At Toit, our customers have always been our primary focus. They’re the ones who bring life to the place, create memories and end up giving the place its familiar, friendly vibe.
And there are so many different kinds of people who come through our doors daily, that we wanted to get to know their stories.
The Kudix Mug Holder of the Month is our little way of celebrating our customers, and their unique stories.
She seems like a tiny, unassuming girl from Kerala at first sight, but sit down for a conversation with our Mug Holder of the month and her openness to life and all things positive will take you by surprise. Say hello to Anu.
We ask this of every mug holder—why do you think you were selected?
Probably because I come here all the time. Whatever the occasion is, even if it’s a friend coming down to Bangalore, a promotion, or a heartbreak—we will be here.
Are you from Bangalore?
I’m basically from Kerala, but I’ve been here for the past three and a half years.
What do you do here?
I’m into digital marketing. I’m currently working for a startup, helping them build their digital marketing team.
I was a technology journalist before this, but a year ago, I shifted to digital marketing.
What made you move from Kerala to Bangalore?
The job. But Kerala was never the place for me. I was trying to get out, and when I got a job offer here, I jumped.
Are you liking it here in Bangalore?
Of course! I love Bangalore.
Have you always been a beer drinker?
Uhh…I’ve never liked bottled beer. The first brewed beer that I tried in Bangalore was at Toit. My then boss introduced me to Toit, about two and a half years ago. Craft beer was a new concept for me then, and I was intrigued. Now, I love brewed beers.
I used to be a whiskey person before this. Now I’ve stopped drinking alcohol completely. Toit Red is the only exception. I really like the aroma and taste of it. I enjoy the beer.
It’s been almost two years since I’ve been drinking only this.
You’ve been coming to Toit for a while now right? Any memorable memories?
There are so many!
One of the most recent ones is a breakup that I had. It happened here. But my best friend and beer were there, so it was fine.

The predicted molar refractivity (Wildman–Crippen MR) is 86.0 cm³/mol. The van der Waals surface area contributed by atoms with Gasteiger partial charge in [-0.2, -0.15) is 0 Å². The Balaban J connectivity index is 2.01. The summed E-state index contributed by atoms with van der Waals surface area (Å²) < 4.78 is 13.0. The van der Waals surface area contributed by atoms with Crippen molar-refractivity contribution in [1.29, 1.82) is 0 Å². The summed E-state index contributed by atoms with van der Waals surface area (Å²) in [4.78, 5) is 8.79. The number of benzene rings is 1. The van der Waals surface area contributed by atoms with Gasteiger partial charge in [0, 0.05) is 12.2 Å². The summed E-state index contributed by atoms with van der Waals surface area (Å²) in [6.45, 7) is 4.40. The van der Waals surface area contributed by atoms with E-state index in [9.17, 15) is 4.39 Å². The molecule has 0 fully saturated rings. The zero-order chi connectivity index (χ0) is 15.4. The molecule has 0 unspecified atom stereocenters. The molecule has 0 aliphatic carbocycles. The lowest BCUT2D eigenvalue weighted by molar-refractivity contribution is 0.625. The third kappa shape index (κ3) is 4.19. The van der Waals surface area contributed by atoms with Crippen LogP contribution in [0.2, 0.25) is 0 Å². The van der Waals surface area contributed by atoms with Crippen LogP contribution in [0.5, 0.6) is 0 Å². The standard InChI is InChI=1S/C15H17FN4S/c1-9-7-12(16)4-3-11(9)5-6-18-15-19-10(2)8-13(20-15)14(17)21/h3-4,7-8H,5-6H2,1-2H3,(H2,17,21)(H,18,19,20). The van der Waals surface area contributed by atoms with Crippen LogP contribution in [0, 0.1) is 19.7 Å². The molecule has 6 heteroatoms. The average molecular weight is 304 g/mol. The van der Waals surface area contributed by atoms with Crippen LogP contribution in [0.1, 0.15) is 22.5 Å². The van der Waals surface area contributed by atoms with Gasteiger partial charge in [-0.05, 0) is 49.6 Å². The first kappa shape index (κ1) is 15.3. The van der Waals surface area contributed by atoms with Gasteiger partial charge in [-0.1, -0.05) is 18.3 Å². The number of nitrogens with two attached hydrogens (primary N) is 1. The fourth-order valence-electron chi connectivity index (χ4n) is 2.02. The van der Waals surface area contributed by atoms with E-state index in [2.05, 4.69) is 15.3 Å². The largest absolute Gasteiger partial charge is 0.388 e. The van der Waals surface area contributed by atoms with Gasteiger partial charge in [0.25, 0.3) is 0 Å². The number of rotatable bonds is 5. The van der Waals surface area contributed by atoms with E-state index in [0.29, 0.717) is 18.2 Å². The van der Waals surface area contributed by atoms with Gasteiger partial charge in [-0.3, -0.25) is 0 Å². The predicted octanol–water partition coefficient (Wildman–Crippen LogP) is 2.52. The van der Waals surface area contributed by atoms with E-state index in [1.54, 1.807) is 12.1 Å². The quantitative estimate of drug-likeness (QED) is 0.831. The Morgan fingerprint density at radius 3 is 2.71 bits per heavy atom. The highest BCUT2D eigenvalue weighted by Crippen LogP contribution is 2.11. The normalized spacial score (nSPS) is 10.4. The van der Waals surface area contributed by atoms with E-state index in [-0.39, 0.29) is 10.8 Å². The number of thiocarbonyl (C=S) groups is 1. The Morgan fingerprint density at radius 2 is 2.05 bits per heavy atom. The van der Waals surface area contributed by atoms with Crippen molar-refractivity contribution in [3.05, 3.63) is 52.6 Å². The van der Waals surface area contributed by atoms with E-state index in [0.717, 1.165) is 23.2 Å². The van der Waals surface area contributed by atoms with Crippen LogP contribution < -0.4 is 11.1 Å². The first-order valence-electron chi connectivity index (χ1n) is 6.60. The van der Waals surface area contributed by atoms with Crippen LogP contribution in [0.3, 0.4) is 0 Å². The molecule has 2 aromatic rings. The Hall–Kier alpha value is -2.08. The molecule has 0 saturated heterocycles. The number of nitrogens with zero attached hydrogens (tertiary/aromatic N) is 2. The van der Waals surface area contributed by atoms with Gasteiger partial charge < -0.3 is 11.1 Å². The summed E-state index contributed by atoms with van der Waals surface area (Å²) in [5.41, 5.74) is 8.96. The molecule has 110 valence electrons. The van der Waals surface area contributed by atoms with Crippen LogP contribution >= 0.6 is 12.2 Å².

Do you meet a lot of people here? Like do you go on dates here and meet people to date here?
That has happened. It’s not just about dating.
My second boss, I met her for the first time at Toit. We became friends, and later on, she called me up with a job offer for social media marketing asking if I’d be interested. And I got my second job that way.
But is it a nice environment to date? Are you open to men coming and asking you out on dates here?
Sometimes, yeah. Depends on the kind of people who come and ask you out, I guess.
You’ve been coming here from the time you were pretty young. What’s the one huge difference for a young, urban girl to move from Kerala to Bangalore?
The level of freedom. Maybe it’s because I’m not staying with my parents anymore, but that freedom felt good. That’s what I really wanted to experience.
There are a lot of things though—what I am wearing now, jeans and T shirt, at home would be fine. But if I go to a relative’s place, they will find it hard to accept. The college I studied in was a conservative place. If I go there dressed like this, they’ll be talking behind my back for sure.
Is there something compared to home that you don’t like about Bangalore?
The traffic! Other than that, Bangalore is fine.
You meet a lot of people here, from across the country and the world who are here for education or profession.
In your free time, is there something you enjoy doing? Like a hobby?
I love music, and I’m a big fan of karaoke. I go to almost every karaoke pub in Bangalore very regularly.
What’s your go-to karaoke song?
It’s difficult to choose one, but the most popular one among my friends that I sing is Black Velvet by Alannah Myles.
My friends say that I have the attitude and voice for that song. So yeah!
Is there a big difference between the young people here and back in Kerala? Or is it more or less the same?
I guess people here are more open to new ideas. They are comfortable talking about a lot of things that are to spoken about normally.
Sexuality. That’s the best example I can give. You don’t talk about such things. Back there, they’ll say once you get married, you’ll get to know about it.
But people here are more open. I am a pansexual person. I am attracted to people irrespective of their gender—it might be a male, a female, or someone who doesn’t conform to the binary gender identities.
I get attracted to them. I’m polyamorous too, which means I have multiple partners with the knowledge and consent of all partners. I am openly so.
You probably can’t be too open about this back home?
I can’t. But my mom stalks me on twitter, so she knows all of it. We’ve never had the talk, but I’m very vocal about it on social media platforms.
But you know, there is an unwritten rule in most families, that you don’t talk about such topics.
Has it been easy, having these unique life choices, in a country like ours?
I’ve always had these kind of ideologies. It’s a personal choice.
If I were in Kerala, it would have been a big issue—I would have faced the consequences of it.
But in a city like Bangalore, the people of our generation, are more open to such ideas. I mean, everyone might not be able to relate to it, but they will try to understand. It is easier to find other people who can relate to it, and are open about it.
So is Bangalore part of your long-term settling down plan?
I think if I’m settling down in India, I’d prefer Bangalore. But you never know what’s in store, so we’ll just have to see.
What’s the best thing about being you?
I’m a happy person. I don’t worry about too much, and maybe that’s because I’m not too judgmental about things until people prove me otherwise.